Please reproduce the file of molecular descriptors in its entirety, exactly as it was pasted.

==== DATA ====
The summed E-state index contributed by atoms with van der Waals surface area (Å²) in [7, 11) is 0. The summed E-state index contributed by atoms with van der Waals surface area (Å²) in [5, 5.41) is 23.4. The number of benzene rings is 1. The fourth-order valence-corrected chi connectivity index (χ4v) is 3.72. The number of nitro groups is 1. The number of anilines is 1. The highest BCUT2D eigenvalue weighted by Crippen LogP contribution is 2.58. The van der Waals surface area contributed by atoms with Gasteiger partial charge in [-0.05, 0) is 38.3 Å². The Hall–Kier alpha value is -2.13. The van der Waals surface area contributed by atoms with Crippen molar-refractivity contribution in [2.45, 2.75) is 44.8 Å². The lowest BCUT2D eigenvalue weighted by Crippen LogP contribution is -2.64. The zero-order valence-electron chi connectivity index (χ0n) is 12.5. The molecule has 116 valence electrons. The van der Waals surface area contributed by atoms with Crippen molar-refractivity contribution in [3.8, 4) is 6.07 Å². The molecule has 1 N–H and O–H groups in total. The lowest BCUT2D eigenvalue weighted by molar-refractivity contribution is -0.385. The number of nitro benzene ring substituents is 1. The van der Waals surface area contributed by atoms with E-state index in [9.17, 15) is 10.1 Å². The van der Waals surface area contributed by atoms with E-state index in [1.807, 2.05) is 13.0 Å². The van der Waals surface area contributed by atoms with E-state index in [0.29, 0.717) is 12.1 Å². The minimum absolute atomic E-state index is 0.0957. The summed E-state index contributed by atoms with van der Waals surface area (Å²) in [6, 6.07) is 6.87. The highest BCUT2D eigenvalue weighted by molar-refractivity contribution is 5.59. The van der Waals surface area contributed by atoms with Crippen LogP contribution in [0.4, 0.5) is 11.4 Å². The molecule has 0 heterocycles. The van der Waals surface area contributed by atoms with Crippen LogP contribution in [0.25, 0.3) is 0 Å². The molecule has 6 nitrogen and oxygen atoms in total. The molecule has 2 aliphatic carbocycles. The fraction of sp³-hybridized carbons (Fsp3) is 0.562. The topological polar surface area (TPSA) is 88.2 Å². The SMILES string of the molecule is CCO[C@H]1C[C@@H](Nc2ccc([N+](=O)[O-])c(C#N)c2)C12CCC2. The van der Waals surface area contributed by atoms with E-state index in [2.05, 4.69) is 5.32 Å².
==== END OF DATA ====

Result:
The summed E-state index contributed by atoms with van der Waals surface area (Å²) in [7, 11) is 0. The summed E-state index contributed by atoms with van der Waals surface area (Å²) in [5, 5.41) is 23.4. The number of benzene rings is 1. The fourth-order valence-corrected chi connectivity index (χ4v) is 3.72. The number of nitro groups is 1. The number of anilines is 1. The highest BCUT2D eigenvalue weighted by Crippen LogP contribution is 2.58. The van der Waals surface area contributed by atoms with Gasteiger partial charge in [-0.05, 0) is 38.3 Å². The Hall–Kier alpha value is -2.13. The van der Waals surface area contributed by atoms with Crippen molar-refractivity contribution in [2.45, 2.75) is 44.8 Å². The lowest BCUT2D eigenvalue weighted by Crippen LogP contribution is -2.64. The zero-order valence-electron chi connectivity index (χ0n) is 12.5. The molecule has 116 valence electrons. The van der Waals surface area contributed by atoms with Crippen molar-refractivity contribution in [3.8, 4) is 6.07 Å². The molecule has 1 N–H and O–H groups in total. The lowest BCUT2D eigenvalue weighted by molar-refractivity contribution is -0.385. The number of nitro benzene ring substituents is 1. The van der Waals surface area contributed by atoms with E-state index in [9.17, 15) is 10.1 Å². The van der Waals surface area contributed by atoms with E-state index in [1.807, 2.05) is 13.0 Å². The van der Waals surface area contributed by atoms with E-state index in [0.29, 0.717) is 12.1 Å². The minimum absolute atomic E-state index is 0.0957. The summed E-state index contributed by atoms with van der Waals surface area (Å²) in [6, 6.07) is 6.87. The highest BCUT2D eigenvalue weighted by molar-refractivity contribution is 5.59. The van der Waals surface area contributed by atoms with Crippen LogP contribution in [0.4, 0.5) is 11.4 Å². The molecule has 0 heterocycles. The van der Waals surface area contributed by atoms with Crippen LogP contribution in [0.25, 0.3) is 0 Å². The molecule has 6 nitrogen and oxygen atoms in total. The molecule has 2 aliphatic carbocycles. The fraction of sp³-hybridized carbons (Fsp3) is 0.562. The topological polar surface area (TPSA) is 88.2 Å². The SMILES string of the molecule is CCO[C@H]1C[C@@H](Nc2ccc([N+](=O)[O-])c(C#N)c2)C12CCC2. The van der Waals surface area contributed by atoms with E-state index in [2.05, 4.69) is 5.32 Å².